Developer(s): Animation Magic
Publisher: Philips Interactive Media
Released: 1993

Link: The Faces of Evil is a 2D side-scrolling action-adventure game that, despite ostensibly taking place in the Legend of Zelda universe, was made with no input from Nintendo. Originally Nintendo had an agreement with Philips that Philips would produce a CD add-on for them, but soon Nintendo decided to go another way and they broke off the deal. As a consequence, Philips walked away with the rights to use some of Nintendo’s characters for their own console, the CD-i, and, decades later, hundreds of “Can you believe this exists?!” YouTube videos were born.

Ganon casts some kind of spell on Zelda to make her sleep… forever!

Most of Link: The Faces of Evil’s infamy comes from its animated cutscenes, of which the game has many. The animation is, admittedly, kind of hideous, with the “camera” constantly zooming in, out, and around the characters, and everyone looks bulbous and floppy at the same time. Link’s voice acting is whiny, and he regularly pesters Zelda for a kiss, and she seems to find him repulsive. All that being said, I don’t personally think the Zelda universe is sacrosanct, and I found the animations amusing. The actual gameplay graphics are really good, with most environments looking as if they were sketched in with colored pencils. I’d be remiss if I didn’t mention the music is also quite good, and miracle of miracles (for a CD-i game anyway), it manages to have music and sound effects at the same time.

You’ll spend a lot of time on this early level farming enemies for their snowballs

The gameplay is in a hack-and-slash style. With only two buttons to work with, the designers were terribly limited, and ended up mapping too many functions to the buttons they had. Up is jump, button 1 is attack (and talk, and pick up items), and button 2 is use items (and go through doors, and if crouched when pushed it’ll open your inventory). It’s all too easy to go through a door when you meant to throw a bomb or light your lantern. You can use your shield to block projectiles, but you have to come to a complete rest and wait a moment to raise it up, and many projectiles will hit your head or legs anyway, which is all rather frustrating. I wouldn’t say the combat ever feels good, but you do get better at it as you play, and later in the game I was cutting through enemies fairly efficiently.

Link is king of the world!

Its biggest strength is the overall game design, which presents with you a large map and several areas to choose from. As you explore, you’ll come across barriers you can’t cross or NPCs who want you to bring them an item. It’s a good idea to keep a notepad nearby, as you may find yourself struggling to remember where you were supposed to bring the necklace, for example, by the time you find it. The environments are varied and interesting, and it’s quite satisfying when you acquire the item you need to return to an earlier zone and finally clear it. Once you reach the end of a level, you touch a triforce symbol to exit, and this will unlock a new area on the map to visit, and so on.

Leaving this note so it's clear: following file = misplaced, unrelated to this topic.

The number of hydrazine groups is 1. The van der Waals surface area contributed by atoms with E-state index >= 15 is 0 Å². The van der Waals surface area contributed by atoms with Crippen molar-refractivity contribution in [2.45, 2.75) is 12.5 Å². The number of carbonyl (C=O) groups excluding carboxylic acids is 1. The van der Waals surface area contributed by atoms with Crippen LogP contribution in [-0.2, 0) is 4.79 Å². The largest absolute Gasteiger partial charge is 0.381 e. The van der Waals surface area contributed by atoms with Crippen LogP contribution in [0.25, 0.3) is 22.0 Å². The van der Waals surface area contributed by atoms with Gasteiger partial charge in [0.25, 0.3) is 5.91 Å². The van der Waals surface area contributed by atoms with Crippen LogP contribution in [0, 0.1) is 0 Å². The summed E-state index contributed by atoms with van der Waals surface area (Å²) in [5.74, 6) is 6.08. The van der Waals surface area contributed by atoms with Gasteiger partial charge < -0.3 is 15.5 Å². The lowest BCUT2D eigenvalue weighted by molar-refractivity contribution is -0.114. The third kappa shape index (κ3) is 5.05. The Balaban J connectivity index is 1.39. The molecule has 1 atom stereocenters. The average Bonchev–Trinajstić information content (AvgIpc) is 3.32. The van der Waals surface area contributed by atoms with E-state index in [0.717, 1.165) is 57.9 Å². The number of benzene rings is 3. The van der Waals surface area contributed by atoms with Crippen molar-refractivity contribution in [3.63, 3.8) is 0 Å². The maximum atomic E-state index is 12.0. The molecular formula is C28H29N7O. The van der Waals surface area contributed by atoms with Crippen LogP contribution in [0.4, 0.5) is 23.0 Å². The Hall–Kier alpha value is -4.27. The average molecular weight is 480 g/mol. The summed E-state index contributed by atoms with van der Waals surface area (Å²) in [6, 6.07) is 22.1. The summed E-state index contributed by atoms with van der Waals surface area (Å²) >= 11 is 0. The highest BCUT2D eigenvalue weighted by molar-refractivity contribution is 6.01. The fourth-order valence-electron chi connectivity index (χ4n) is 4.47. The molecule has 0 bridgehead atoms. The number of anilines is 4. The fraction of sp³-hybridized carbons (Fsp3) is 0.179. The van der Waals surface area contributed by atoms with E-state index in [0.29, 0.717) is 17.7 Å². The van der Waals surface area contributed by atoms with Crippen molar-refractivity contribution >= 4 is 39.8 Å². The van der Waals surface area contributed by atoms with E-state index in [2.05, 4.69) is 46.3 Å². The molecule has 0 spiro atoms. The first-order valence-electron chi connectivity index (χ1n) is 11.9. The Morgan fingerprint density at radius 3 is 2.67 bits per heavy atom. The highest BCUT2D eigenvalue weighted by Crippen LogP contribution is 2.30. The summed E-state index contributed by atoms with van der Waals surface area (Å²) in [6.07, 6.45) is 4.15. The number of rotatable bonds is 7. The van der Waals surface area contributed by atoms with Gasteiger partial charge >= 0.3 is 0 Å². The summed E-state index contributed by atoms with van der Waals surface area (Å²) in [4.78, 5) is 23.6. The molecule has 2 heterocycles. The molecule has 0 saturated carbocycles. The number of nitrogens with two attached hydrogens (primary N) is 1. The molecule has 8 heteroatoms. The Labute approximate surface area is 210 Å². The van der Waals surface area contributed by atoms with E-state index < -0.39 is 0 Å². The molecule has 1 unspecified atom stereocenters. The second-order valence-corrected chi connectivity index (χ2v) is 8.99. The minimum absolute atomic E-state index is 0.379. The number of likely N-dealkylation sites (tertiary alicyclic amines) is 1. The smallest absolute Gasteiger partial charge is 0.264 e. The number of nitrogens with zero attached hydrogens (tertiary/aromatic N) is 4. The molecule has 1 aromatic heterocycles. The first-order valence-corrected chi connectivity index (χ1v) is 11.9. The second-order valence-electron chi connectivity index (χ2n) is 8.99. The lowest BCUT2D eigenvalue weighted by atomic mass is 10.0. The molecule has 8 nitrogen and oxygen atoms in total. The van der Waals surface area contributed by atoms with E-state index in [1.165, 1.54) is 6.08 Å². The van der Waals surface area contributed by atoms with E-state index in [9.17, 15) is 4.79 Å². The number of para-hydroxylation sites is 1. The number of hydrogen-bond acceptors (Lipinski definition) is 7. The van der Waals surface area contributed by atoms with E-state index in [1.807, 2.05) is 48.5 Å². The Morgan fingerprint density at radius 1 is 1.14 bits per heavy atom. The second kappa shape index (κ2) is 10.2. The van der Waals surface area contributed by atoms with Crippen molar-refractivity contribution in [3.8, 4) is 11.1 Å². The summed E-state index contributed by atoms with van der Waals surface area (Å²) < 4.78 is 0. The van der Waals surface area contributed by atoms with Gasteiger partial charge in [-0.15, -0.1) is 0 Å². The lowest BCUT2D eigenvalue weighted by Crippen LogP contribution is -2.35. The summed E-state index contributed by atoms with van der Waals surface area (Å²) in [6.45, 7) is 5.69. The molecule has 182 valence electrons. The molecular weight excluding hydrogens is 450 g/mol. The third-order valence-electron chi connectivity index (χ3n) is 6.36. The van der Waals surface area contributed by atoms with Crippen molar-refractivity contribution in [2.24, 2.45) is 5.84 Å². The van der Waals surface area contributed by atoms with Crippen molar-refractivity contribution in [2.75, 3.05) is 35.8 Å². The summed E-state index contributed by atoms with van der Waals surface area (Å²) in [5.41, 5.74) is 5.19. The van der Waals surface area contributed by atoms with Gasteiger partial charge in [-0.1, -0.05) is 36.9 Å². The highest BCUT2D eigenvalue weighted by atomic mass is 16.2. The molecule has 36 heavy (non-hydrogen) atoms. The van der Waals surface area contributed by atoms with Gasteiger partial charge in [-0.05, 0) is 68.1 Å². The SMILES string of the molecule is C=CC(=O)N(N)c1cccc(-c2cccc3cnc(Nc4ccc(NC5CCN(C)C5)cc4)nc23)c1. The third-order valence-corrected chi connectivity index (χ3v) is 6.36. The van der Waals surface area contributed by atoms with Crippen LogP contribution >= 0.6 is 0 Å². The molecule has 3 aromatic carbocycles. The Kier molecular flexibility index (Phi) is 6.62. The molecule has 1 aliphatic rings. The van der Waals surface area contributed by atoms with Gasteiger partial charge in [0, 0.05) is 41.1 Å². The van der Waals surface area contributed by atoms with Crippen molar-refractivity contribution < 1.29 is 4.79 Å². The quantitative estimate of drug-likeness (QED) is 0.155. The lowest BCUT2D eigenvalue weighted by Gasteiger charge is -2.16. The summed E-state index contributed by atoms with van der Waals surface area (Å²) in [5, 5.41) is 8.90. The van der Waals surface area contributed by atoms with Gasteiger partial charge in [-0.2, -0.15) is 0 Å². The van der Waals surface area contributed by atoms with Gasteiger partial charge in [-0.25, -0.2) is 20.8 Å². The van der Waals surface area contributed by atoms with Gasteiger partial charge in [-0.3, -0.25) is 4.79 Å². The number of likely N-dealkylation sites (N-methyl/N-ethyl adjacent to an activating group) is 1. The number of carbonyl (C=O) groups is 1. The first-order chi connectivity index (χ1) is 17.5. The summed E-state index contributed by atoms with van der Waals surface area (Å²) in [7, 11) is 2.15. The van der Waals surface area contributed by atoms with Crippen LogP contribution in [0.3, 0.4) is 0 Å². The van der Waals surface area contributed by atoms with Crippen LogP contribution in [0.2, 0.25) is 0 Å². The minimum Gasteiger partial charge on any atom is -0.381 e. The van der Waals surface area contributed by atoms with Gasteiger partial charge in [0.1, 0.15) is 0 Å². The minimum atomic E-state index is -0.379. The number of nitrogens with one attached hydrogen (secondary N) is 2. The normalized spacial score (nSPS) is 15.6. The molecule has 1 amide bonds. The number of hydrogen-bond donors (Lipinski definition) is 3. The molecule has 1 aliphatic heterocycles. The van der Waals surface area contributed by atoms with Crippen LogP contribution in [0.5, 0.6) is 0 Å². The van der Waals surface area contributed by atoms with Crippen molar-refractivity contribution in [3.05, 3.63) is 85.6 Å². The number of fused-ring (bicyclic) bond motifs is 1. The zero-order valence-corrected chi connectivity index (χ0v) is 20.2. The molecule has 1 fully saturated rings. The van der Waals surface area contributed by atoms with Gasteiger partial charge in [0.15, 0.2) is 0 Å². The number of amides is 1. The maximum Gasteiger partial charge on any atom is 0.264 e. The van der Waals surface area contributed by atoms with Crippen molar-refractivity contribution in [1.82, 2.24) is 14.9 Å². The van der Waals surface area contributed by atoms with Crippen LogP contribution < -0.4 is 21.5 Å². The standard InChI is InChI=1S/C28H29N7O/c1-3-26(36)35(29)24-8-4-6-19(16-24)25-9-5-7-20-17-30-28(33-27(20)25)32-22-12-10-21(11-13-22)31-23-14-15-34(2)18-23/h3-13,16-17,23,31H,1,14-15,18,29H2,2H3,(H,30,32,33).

These pterodactyl enemies are THE WORST

The collecting and use of special items is also a major component of the game. You’ll need to spend early parts of the game grinding for “rubies” (not rupees for some reason) to buy bombs, ropes, and lantern oil, but eventually money is a non-issue. You also need to collect plenty of snowballs, because certain enemies are only vulnerable to them (and those enemies drop fireballs, which you use to fight other enemies, etc.). As you progress you’ll acquire other enhancements, like something to increase your jumps and a bell that can freeze basic enemies (at the cost of some rubies).

Just a typical adventure: climbing out of a giant pig marionette’s mouth on the way to fight an evil Harlequin

Link: The Faces of Evil wears its Legend of Zelda IP like an albatross around its neck. If it were called, say, Lance: The Faces of Evil, it would be 10,000% less well-known, but the CD-i fans who did know it would remember it fondly, as a halfway decent action-adventure game for a system with precious few “real” video games to call its own. Yes the animations are grotesque, and the combat is barely functional, but despite all that I had a great time with it, and I’m actually, surprisingly, looking forward to the next entry.

Graphics – 8
The animation is a bit grotesque but the rest of game looks terrific

Sound – 8
The background music is high-quality and it actually has both music and sound effects at the same time

Gameplay – 6
The combat never truly feels good and they tried to map too many functions on to too few buttons

Value – 8
A ton of levels to visit, all quite different, and several hours of exploration

Reviewer’s Tilt – 9
I love action-adventure games, especially those that have a focus on exploring, and, despite problems with the combat, I had a ton of fun playing this

Final Score – 7.7